Thank-you to Newcastle!
In April I visited Newcastle in NSW and caught up with the following:
- Professor Prasuna Reddy (of the Centre for Rural and Remote Mental Health)
- ARAFMI (Association for Relatives and Friends of Mental Illness, Hunter region)
- Monet's Catering
Monet's Catering (and Gardening Service)
Located in an 1843 building on the site of the former Psychiatric Hospital in Newcastle, Monet's is a wonderful initiative of Samaritans Enterprise Employment. It offers catering, conference facilities and a sit-down function centre to the community and employs people with a diagnosed mental illness to assist them to develop skills and confidence to enter the open workforce.
I was greeted with a Devonshire tea, prepared by Troy, who works in the kitchen, and also met Simon who works in administration and conducts tours of the premises (including ghost tours), Colin who works in Monet's gardening services and some other dedicated staff, including Jen, the Manager.
Troy, a keen cyclist, explained the importance to me of gaining confidence in the kitchen and in the Monet's work environment and told me he can imagine being ready to work further afield soon. Simon has a diagnosis of schizophrenia and says, "I no longer feel overshadowed by that. I am very grateful to Monet's for providing me with a job and stability while I studied at University."r(Simon recently graduated in History and won a University prize for French.)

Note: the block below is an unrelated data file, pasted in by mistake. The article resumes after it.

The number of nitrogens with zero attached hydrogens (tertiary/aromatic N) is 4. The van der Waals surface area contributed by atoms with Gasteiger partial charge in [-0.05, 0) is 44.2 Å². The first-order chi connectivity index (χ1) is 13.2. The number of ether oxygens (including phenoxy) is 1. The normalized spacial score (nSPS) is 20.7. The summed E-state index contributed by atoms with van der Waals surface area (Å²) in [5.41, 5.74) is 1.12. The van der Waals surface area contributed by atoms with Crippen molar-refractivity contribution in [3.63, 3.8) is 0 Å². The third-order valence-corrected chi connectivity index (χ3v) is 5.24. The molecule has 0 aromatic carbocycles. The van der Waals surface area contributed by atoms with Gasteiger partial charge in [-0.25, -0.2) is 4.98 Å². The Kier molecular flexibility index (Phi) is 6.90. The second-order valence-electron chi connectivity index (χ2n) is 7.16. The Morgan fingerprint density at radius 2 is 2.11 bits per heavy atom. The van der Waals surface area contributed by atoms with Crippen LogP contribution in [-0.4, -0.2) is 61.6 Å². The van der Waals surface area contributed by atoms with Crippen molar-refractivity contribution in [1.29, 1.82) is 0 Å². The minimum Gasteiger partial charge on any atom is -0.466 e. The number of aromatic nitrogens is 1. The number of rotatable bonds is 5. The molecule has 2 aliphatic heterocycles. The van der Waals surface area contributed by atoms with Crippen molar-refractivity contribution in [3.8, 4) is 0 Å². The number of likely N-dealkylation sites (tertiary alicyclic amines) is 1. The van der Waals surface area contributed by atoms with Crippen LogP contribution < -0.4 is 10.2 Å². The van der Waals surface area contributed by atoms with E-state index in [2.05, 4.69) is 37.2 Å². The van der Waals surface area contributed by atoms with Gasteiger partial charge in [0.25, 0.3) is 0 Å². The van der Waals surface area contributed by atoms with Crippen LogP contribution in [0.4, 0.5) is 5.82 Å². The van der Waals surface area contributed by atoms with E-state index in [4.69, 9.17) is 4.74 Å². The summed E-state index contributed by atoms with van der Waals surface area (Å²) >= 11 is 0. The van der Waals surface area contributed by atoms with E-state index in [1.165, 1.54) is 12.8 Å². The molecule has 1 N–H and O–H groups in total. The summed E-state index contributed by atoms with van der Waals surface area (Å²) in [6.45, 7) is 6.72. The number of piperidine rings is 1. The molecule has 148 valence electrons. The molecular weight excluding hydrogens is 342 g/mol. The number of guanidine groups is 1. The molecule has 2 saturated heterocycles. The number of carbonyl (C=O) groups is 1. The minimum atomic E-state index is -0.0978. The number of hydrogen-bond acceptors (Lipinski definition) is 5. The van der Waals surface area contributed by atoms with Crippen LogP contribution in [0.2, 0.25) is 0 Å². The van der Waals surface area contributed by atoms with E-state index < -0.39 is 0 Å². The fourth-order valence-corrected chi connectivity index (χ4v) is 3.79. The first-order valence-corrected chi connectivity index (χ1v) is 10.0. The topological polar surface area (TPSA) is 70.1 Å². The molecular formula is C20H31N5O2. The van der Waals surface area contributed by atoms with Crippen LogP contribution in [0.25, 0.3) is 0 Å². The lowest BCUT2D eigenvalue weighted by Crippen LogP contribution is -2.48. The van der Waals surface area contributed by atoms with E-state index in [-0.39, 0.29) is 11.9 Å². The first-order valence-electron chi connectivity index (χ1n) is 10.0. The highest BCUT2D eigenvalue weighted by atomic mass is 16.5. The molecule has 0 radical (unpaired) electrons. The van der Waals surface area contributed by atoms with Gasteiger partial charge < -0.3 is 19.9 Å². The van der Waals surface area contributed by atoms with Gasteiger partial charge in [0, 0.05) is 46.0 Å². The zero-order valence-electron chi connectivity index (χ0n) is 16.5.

It was wonderful to spend time at Monet's and see the way thoughtful enterprises can provide the skills and environment to assist people recovering from mental ill-health to participate in the community, enriching us all.
Joanne is the manager of this important NGO which supports carers, families, friends and significant others who have someone in their life with a mental illness. At short notice she had assembled some mothers (Mahinder & Zora ) and Betty, a Family Support worker who has been working at ARAFMI for 6 years. It was a real privilege to meet with them and hear their hard-won insights into the challenges of looking after their loved ones in a regional city.
Particular themes which emerged was the need for respite support for carers, and accommodation when they have to travel to centres for hospitalization of their family member; the need for more emotional support for carers, especially in rural areas; the difficulty of having a family member admitted for treatment to hospital for an acute episode unless they were actually threatening their own life or someone else. Zora suggested the establishment of a network of regional carers to support each other, which seemed like a great idea.
If you are feeling in distress, please contact Lifeline on 13 11 14.